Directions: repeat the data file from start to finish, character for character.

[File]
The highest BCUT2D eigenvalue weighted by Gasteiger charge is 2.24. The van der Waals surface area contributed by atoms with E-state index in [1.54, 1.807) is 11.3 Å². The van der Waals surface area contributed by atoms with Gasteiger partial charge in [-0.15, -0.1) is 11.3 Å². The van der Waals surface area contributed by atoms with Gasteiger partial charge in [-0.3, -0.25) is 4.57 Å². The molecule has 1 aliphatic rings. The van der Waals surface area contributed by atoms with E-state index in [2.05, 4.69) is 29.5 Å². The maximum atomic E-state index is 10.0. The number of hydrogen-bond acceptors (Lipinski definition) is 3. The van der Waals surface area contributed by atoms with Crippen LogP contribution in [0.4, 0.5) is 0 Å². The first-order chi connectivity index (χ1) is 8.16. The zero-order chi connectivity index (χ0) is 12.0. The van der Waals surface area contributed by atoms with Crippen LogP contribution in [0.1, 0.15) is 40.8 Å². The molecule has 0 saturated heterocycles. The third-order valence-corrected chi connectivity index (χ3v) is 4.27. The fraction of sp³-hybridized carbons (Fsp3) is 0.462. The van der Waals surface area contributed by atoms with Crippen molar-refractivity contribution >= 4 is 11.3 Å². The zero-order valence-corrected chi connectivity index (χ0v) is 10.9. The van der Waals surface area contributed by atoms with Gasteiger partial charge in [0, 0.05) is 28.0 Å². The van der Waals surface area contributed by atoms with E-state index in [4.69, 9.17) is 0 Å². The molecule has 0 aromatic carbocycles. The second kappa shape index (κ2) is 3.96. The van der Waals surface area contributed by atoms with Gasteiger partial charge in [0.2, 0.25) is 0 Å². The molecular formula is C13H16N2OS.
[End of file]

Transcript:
The highest BCUT2D eigenvalue weighted by Gasteiger charge is 2.24. The van der Waals surface area contributed by atoms with E-state index in [1.54, 1.807) is 11.3 Å². The van der Waals surface area contributed by atoms with Gasteiger partial charge in [-0.15, -0.1) is 11.3 Å². The van der Waals surface area contributed by atoms with Gasteiger partial charge in [-0.3, -0.25) is 4.57 Å². The molecule has 1 aliphatic rings. The van der Waals surface area contributed by atoms with E-state index in [2.05, 4.69) is 29.5 Å². The maximum atomic E-state index is 10.0. The number of hydrogen-bond acceptors (Lipinski definition) is 3. The van der Waals surface area contributed by atoms with Crippen LogP contribution in [0.4, 0.5) is 0 Å². The first-order chi connectivity index (χ1) is 8.16. The zero-order chi connectivity index (χ0) is 12.0. The van der Waals surface area contributed by atoms with Crippen LogP contribution in [0.1, 0.15) is 40.8 Å². The molecule has 0 saturated heterocycles. The third-order valence-corrected chi connectivity index (χ3v) is 4.27. The fraction of sp³-hybridized carbons (Fsp3) is 0.462. The van der Waals surface area contributed by atoms with Crippen molar-refractivity contribution >= 4 is 11.3 Å². The zero-order valence-corrected chi connectivity index (χ0v) is 10.9. The van der Waals surface area contributed by atoms with Gasteiger partial charge in [0, 0.05) is 28.0 Å². The van der Waals surface area contributed by atoms with E-state index in [4.69, 9.17) is 0 Å². The molecule has 0 aromatic carbocycles. The second kappa shape index (κ2) is 3.96. The van der Waals surface area contributed by atoms with Gasteiger partial charge in [0.2, 0.25) is 0 Å². The molecular formula is C13H16N2OS.